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Health Agencies Update
August 21, 2002

Viruses Arm Bacteria

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Copyright 2002 American Medical Association. All Rights Reserved. Applicable FARS/DFARS Restrictions Apply to Government Use.2002American Medical Association

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JAMA. 2002;288(7):823. doi:10.1001/jama.288.7.823-JHA20008-3-1

Recent cases of antibiotic resistance have prompted epidemiologists to speculate that various strains, or even species, of bacteria can swap genes. In a serendipitous bolstering of this theory, researchers at the National Institute of Allergy and Infectious Diseases have discovered surreptitious gene ferries—bacteriophages.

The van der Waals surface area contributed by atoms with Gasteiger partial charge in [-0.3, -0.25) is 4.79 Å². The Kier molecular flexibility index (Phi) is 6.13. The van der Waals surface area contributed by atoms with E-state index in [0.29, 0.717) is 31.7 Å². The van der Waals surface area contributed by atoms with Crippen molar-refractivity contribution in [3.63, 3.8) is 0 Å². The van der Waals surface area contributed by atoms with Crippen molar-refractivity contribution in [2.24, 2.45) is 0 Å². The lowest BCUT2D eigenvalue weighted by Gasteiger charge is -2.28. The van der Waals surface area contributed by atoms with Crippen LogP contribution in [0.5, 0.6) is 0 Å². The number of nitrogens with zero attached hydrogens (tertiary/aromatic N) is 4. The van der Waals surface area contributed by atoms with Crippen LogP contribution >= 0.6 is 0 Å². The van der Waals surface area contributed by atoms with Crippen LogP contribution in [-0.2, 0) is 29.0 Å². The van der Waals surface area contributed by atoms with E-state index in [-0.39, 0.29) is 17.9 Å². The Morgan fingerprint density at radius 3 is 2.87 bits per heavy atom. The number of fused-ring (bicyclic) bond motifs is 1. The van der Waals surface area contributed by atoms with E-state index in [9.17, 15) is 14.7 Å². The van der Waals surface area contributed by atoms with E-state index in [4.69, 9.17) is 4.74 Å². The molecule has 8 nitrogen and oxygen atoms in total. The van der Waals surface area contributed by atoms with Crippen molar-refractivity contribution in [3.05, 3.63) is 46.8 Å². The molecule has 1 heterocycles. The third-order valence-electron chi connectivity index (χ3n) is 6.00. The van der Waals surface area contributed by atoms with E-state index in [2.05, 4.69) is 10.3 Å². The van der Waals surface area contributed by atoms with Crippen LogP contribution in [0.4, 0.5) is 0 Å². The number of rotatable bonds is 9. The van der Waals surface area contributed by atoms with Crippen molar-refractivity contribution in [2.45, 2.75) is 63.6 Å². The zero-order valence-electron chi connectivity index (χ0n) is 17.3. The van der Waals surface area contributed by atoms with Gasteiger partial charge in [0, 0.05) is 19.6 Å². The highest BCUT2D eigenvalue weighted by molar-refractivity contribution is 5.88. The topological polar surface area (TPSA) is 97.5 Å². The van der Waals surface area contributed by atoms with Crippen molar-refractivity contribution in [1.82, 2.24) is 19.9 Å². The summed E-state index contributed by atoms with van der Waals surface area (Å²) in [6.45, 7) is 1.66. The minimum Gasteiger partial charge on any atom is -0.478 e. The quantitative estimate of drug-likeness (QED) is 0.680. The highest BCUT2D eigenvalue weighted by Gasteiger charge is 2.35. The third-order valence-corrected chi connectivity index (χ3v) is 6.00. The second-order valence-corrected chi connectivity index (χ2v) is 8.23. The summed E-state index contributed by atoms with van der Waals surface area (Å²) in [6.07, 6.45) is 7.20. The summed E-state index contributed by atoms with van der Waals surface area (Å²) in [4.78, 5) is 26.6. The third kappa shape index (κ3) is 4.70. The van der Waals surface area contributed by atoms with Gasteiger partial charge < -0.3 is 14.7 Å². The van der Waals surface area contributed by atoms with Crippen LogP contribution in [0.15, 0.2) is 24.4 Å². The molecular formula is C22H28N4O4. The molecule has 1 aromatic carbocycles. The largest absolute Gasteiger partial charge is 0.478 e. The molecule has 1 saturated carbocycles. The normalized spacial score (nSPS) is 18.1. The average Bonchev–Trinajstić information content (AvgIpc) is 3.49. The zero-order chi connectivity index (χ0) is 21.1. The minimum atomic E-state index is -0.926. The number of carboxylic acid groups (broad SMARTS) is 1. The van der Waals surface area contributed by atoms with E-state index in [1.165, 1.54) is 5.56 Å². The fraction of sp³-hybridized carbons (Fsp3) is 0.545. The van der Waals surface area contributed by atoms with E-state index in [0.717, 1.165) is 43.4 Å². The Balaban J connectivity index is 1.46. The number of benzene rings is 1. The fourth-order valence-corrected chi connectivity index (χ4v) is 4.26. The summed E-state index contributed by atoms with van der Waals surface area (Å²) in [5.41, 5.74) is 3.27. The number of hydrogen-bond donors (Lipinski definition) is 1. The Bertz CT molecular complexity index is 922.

James Musser, MD, PhD, and colleagues made the find while teasing out genetic variation in Group A Streptococcous strains, which can cause, among other illnesses, strep throat and scarlet and rheumatic fevers. Comparing whole-genome scans of a strain isolated from a patient with toxic shock syndrome with a harmless variety, the researchers found genetic markers of bacteriophage invasion. The bacterial viruses "have imported crucial new toxin genes to create new virulent strains," said Musser.

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